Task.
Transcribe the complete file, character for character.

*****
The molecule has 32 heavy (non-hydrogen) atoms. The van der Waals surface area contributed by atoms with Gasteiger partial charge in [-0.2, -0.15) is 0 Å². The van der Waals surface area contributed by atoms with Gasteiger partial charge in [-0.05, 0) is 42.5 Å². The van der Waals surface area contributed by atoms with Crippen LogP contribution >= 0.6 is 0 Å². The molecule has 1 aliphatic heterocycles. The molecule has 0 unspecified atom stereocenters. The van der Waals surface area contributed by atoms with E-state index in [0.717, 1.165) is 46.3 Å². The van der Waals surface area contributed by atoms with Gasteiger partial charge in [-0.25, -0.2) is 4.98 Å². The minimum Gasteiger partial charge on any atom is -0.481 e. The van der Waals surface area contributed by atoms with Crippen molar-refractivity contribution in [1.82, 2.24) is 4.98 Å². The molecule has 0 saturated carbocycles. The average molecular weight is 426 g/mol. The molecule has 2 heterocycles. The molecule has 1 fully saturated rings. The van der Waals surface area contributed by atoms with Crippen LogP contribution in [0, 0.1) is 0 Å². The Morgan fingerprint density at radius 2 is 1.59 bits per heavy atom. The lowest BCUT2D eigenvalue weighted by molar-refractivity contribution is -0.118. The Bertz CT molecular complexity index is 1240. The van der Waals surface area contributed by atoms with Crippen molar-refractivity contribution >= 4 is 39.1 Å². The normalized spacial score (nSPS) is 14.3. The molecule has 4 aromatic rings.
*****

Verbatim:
The molecule has 32 heavy (non-hydrogen) atoms. The van der Waals surface area contributed by atoms with Gasteiger partial charge in [-0.2, -0.15) is 0 Å². The van der Waals surface area contributed by atoms with Gasteiger partial charge in [-0.05, 0) is 42.5 Å². The van der Waals surface area contributed by atoms with Crippen LogP contribution >= 0.6 is 0 Å². The molecule has 1 aliphatic heterocycles. The molecule has 0 unspecified atom stereocenters. The van der Waals surface area contributed by atoms with E-state index in [0.717, 1.165) is 46.3 Å². The van der Waals surface area contributed by atoms with Gasteiger partial charge in [-0.25, -0.2) is 4.98 Å². The minimum Gasteiger partial charge on any atom is -0.481 e. The van der Waals surface area contributed by atoms with Crippen molar-refractivity contribution in [1.82, 2.24) is 4.98 Å². The molecule has 0 saturated carbocycles. The average molecular weight is 426 g/mol. The molecule has 2 heterocycles. The molecule has 1 fully saturated rings. The van der Waals surface area contributed by atoms with Crippen LogP contribution in [0, 0.1) is 0 Å². The Morgan fingerprint density at radius 2 is 1.59 bits per heavy atom. The lowest BCUT2D eigenvalue weighted by molar-refractivity contribution is -0.118. The Bertz CT molecular complexity index is 1240. The van der Waals surface area contributed by atoms with Crippen molar-refractivity contribution >= 4 is 39.1 Å². The normalized spacial score (nSPS) is 14.3. The molecule has 4 aromatic rings.